It is often asserted that there is a problem (for so-called “traditionalists”) with the use of Mark 9:48 due to it’s relation with Isaiah 66:24. This problem, according to Fudge, is that 1) Jesus quotes it “without amendment” 2) That the body is “already dead” and 3) That the fire “is a consuming, irresistible fire”. He relates “salted with fire” to mean the salting of a field, or of a place in order to make it uninhabitable. He cites Fields for his source, but we aren’t told, by Fudge, why this is supposed to have any connection with the passage …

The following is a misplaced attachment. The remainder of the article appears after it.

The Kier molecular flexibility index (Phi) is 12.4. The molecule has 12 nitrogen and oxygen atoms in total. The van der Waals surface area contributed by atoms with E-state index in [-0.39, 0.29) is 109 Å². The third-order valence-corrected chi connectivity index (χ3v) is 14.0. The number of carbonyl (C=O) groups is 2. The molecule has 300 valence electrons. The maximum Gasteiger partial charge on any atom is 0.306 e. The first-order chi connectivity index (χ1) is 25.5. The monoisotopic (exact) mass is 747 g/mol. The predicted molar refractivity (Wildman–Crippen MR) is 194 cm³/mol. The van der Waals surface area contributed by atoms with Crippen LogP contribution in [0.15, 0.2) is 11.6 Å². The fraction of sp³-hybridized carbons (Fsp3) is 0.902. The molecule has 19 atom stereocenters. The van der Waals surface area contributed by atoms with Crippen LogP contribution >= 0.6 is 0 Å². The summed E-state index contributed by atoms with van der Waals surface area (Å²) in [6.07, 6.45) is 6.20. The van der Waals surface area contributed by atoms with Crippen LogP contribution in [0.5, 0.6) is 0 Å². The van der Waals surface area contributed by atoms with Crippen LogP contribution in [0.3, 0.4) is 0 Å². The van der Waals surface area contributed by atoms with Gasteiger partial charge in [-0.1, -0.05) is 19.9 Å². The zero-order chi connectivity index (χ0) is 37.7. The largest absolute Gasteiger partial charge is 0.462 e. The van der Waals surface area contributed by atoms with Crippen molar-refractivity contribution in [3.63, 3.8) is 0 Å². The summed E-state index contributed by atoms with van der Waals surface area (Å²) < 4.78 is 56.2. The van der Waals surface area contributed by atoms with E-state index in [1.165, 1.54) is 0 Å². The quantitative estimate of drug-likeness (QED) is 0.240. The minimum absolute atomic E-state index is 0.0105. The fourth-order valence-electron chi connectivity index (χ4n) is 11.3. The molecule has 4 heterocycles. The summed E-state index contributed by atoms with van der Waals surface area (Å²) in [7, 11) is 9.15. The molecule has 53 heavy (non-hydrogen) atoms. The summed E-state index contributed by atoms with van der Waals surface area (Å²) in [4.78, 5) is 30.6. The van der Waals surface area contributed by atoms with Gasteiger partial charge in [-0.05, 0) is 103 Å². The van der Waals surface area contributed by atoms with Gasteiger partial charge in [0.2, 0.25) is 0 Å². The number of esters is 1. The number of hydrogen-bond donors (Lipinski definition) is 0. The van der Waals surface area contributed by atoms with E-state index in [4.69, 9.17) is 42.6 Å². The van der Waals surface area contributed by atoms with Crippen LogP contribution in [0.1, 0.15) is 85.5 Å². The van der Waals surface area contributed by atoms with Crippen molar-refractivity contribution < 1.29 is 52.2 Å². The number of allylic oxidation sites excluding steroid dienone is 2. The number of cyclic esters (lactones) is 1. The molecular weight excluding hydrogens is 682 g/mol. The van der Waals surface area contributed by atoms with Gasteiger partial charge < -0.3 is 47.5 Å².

My comment: “God is not “driven by” wrath – wrath is an attribute of God’s nature.”
CMP: No, wrath is a response of another attribute, namely righteousness. But that is not really the point of this post.
Jugulum: I actually agree w/him on “wrath”. Wrath isn’t an attr. because God’s wouldn’t be wrathful if he hadn’t created. God was/is/will-be eternally holy/righteous, which includes the trait, “I will be wrathful toward sin”. You might call that a “attr. of wrath”, but I think that was the distinction CMP was making. Similarly, God wasn’t eternally merciful, apart from a sinful creation. Mercy